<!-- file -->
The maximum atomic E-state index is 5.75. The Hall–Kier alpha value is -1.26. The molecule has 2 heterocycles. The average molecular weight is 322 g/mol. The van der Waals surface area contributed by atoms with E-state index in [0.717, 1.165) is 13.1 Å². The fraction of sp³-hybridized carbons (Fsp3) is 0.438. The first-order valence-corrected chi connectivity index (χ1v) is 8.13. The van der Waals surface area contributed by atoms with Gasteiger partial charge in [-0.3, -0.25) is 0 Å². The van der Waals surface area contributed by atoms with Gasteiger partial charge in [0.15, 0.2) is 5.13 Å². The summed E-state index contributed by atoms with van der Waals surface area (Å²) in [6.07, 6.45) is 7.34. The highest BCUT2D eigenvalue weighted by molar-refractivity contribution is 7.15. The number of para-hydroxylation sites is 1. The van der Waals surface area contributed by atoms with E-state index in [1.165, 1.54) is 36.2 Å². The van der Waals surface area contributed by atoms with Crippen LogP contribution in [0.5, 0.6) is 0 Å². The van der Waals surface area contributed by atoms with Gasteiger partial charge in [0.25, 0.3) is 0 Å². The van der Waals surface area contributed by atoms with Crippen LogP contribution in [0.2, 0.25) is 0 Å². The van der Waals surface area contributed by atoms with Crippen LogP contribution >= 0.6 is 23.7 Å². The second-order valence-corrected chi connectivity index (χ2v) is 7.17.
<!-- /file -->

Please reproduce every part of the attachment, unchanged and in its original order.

The maximum atomic E-state index is 5.75. The Hall–Kier alpha value is -1.26. The molecule has 2 heterocycles. The average molecular weight is 322 g/mol. The van der Waals surface area contributed by atoms with E-state index in [0.717, 1.165) is 13.1 Å². The fraction of sp³-hybridized carbons (Fsp3) is 0.438. The first-order valence-corrected chi connectivity index (χ1v) is 8.13. The van der Waals surface area contributed by atoms with Gasteiger partial charge in [-0.3, -0.25) is 0 Å². The van der Waals surface area contributed by atoms with Gasteiger partial charge in [0.15, 0.2) is 5.13 Å². The summed E-state index contributed by atoms with van der Waals surface area (Å²) in [6.07, 6.45) is 7.34. The highest BCUT2D eigenvalue weighted by molar-refractivity contribution is 7.15. The number of para-hydroxylation sites is 1. The van der Waals surface area contributed by atoms with E-state index in [1.165, 1.54) is 36.2 Å². The van der Waals surface area contributed by atoms with Crippen LogP contribution in [0.5, 0.6) is 0 Å². The van der Waals surface area contributed by atoms with Gasteiger partial charge in [0.25, 0.3) is 0 Å². The van der Waals surface area contributed by atoms with Crippen LogP contribution in [0.2, 0.25) is 0 Å². The van der Waals surface area contributed by atoms with Crippen LogP contribution >= 0.6 is 23.7 Å². The second-order valence-corrected chi connectivity index (χ2v) is 7.17.